Procedia PDF Downloads 138
30 Bacteria Removal from Wastewater by Electrocoagulation Process

Authors: Boudjema Nouara, Mameri Nabil


Bacteria have played an important role in water contamination as a consequence of organic pollution. In this study, an electrocoagulation process was adopted to remove fecal contamination and pathogenic bacteria from waste water. The effect of anode/cathodes materials as well as operating conditions for bacteria removal from water, such as current intensity and initial pH and temperature. The results indicated that the complete removal was achevied when using aluminium anode as anode at current intensity of 3A, initial pH of 7-8 and electrolysis time of 30 minutes. This process showed a bactericidal effect of 95 to 99% for the total and fecal coliforms and 99% to 100% for Eschercichia coli and fecal Streptococci. A decrease of 72% was recorded for sulphite-reducing Clostridia. Thus, this process has the potential to be one the options for treatment where high amount of bacteria in wastewater river.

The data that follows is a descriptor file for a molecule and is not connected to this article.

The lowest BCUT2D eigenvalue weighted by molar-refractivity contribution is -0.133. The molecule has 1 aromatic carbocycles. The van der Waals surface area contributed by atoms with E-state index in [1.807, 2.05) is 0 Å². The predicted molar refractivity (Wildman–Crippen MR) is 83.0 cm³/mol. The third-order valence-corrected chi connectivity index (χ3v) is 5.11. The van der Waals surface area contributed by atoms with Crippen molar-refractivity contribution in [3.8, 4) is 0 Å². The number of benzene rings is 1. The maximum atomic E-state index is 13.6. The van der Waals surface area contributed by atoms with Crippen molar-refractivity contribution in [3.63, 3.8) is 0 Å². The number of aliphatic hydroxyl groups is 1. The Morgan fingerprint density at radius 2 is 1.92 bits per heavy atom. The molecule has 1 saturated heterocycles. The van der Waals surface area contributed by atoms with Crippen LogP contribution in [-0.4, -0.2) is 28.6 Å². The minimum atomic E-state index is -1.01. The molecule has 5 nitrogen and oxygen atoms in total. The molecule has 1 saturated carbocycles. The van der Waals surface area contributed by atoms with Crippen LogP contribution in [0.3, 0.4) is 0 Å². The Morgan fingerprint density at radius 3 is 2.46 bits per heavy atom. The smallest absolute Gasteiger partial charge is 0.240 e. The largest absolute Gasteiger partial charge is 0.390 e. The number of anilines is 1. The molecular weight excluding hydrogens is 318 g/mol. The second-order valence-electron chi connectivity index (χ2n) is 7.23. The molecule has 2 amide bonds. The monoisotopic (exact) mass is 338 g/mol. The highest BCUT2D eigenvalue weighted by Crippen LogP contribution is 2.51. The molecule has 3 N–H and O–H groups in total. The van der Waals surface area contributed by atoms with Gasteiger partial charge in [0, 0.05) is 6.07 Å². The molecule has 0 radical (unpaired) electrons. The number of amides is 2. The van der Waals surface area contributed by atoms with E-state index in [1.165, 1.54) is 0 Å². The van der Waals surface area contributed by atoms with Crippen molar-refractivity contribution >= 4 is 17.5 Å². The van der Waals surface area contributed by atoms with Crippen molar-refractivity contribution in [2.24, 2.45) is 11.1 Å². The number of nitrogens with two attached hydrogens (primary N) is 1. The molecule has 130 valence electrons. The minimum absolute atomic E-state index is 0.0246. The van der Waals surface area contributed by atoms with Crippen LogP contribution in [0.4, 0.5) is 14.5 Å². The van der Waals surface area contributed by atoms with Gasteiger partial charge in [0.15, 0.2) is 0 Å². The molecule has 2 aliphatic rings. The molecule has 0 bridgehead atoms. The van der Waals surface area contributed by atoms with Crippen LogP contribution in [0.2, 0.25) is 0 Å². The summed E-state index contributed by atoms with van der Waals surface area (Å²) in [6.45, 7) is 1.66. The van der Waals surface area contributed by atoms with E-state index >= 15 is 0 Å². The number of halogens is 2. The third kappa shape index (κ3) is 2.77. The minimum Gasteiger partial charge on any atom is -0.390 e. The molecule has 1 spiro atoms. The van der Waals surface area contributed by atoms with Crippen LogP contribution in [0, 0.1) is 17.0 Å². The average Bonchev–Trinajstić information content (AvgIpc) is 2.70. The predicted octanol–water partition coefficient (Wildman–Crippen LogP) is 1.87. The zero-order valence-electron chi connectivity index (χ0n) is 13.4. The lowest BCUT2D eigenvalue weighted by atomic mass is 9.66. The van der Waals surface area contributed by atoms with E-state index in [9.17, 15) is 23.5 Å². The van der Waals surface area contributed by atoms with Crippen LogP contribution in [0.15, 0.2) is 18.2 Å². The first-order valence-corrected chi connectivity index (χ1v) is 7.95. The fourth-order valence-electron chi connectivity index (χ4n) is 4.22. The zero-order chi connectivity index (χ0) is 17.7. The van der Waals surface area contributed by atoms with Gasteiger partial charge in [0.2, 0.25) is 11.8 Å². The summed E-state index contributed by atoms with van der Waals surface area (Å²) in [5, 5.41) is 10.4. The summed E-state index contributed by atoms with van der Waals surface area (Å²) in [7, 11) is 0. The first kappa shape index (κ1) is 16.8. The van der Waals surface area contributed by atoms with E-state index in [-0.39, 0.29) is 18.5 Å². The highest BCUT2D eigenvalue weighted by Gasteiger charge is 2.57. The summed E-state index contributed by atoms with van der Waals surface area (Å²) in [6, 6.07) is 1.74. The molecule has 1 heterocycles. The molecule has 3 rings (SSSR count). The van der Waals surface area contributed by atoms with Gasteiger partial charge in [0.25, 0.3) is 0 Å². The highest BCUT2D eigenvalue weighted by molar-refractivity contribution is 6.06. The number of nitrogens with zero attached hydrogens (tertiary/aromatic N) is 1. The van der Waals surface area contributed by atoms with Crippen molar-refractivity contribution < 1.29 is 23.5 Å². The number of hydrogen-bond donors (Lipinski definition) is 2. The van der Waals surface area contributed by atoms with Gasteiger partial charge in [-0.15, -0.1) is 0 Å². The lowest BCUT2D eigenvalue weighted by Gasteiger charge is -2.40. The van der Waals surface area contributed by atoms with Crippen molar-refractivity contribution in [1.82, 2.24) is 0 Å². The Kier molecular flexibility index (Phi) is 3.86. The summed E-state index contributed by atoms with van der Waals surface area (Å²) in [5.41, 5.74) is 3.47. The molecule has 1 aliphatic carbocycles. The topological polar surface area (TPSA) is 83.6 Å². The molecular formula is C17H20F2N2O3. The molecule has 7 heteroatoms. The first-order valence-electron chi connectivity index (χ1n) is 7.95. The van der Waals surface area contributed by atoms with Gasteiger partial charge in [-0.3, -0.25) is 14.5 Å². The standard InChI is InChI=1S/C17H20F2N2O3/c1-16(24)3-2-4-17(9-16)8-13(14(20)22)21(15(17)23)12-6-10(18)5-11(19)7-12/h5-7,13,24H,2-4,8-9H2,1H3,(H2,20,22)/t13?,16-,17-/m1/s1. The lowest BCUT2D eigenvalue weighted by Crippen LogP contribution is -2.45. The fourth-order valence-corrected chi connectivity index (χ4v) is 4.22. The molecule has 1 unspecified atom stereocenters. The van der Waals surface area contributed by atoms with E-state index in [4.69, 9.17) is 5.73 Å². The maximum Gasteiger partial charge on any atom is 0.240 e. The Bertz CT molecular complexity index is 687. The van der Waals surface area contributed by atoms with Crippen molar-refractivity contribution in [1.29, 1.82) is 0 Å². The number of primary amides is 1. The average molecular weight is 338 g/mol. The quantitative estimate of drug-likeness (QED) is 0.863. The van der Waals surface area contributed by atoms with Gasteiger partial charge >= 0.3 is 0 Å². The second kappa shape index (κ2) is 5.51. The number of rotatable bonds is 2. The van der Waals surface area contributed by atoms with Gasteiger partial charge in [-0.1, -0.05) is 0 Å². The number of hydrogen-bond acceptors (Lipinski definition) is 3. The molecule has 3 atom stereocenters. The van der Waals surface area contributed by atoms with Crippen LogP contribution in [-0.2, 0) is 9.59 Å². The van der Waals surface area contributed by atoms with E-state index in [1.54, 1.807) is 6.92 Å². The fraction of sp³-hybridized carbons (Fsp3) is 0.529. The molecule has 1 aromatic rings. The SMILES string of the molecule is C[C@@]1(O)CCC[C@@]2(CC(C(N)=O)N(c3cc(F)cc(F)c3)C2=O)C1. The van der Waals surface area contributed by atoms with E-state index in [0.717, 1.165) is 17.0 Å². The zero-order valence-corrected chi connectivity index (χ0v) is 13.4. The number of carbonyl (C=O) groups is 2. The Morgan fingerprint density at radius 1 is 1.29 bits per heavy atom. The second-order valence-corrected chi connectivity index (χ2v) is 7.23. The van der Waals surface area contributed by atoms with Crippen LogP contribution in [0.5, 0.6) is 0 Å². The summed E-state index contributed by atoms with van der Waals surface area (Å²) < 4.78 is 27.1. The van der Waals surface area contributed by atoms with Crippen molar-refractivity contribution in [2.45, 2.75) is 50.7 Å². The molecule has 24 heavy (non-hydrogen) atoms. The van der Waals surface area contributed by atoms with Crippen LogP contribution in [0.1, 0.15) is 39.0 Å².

Keywords: bacteria, el Harrach river, electrocoagulation, wastewater, treatment

Procedia PDF Downloads 418
29 Optimization of Electrocoagulation Process Using Duelist Algorithm

Authors: Totok R. Biyanto, Arif T. Mardianto, M. Farid R. R., Luthfi Machmudi, kandi mulakasti